George Carlin’s When Will Jesus Bring the Porkchops?

Carlin considers the softening of language and political correctness bullshit. He illustrates how language is softened by examining the progress of the concept of shell shock. During World War I, shell shock was the term used to describe the condition that occurs when a soldier’s nervous system reaches a breaking point.  During the Second World War, the term “shell shock” expanded to four syllables and was called “battle fatigue” and, during the Korean War, the term expanded to eight syllables and was called “operational exhaustion.” Finally, during the Vietnam War the term became eight syllables with a hyphen and was called “posttraumatic stress disorder.” Given that, in America, realism is the same thing as pessimism and pessimism is less popular than optimism, Carlin argues that this kind of softening of language is effective because it makes reality “less vivid” and therefore bullshit.

Another thing that Carlin considers bullshit is political correctness. In particular, he argues that political correctness is “America’s newest form of intolerance and it’s especially pernicious because it comes disguised as tolerance.” Carlin sheds light on liberal tendencies to rename groups of victims with less offensive names, as if the new name somehow solves initial malfunction. For example, over the last few decades, the term “cripple” fell out of favor and has since been replaced by the term “physically challenged” or “differently abled.” Carlin mocks this transition by pointing out that liberals tend to focus on the external, changing offensive words, rather than the internal, the underlying bigotry and insensitivity.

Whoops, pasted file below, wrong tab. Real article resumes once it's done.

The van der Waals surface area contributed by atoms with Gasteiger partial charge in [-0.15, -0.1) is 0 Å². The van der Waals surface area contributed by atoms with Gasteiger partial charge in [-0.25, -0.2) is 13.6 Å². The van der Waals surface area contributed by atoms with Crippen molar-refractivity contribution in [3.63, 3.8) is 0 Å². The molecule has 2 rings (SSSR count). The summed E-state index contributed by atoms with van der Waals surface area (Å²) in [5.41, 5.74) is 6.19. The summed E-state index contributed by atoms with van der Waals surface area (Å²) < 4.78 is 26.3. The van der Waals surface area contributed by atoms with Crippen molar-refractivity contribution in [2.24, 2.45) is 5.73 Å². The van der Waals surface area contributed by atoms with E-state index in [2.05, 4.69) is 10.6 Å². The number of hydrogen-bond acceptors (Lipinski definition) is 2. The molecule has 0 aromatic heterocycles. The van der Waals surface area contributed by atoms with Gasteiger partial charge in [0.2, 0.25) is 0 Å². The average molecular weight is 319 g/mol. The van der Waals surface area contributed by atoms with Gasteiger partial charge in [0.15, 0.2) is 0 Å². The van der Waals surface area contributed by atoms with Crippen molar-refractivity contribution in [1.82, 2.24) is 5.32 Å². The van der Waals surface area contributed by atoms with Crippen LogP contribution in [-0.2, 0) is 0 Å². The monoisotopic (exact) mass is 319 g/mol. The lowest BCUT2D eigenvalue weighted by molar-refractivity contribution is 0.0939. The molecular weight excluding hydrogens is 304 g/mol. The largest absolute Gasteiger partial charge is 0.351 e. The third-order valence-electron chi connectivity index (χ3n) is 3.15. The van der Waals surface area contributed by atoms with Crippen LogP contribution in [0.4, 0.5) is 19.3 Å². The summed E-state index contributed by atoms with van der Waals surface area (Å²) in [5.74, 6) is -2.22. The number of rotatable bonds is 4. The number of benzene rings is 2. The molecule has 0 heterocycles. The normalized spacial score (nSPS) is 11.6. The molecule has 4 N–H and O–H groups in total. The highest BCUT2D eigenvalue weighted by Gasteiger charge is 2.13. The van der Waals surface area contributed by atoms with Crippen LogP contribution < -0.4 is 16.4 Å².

I view many of Carlin’s observations as examples of hidden idealism. He doesn’t want language to soften with time because he wants the truth to hit people smack in the face. For example, he wants to call a person in a wheelchair who was hit by a drunk or texting driver a “cripple” rather than “differently abled.” He argues that rather than being offended by the word, society should be offended by what the word represents. I see this as the purest form of idealism. In other words, rather than calling a person in a wheelchair “differently abled” and going along our merry way, we as the society should call him a “cripple” and be outraged by this stupidity of the situation that caused him to be a cripple. Maybe then we will be outraged enough to change the situation so that the same thing doesn’t happen in the future.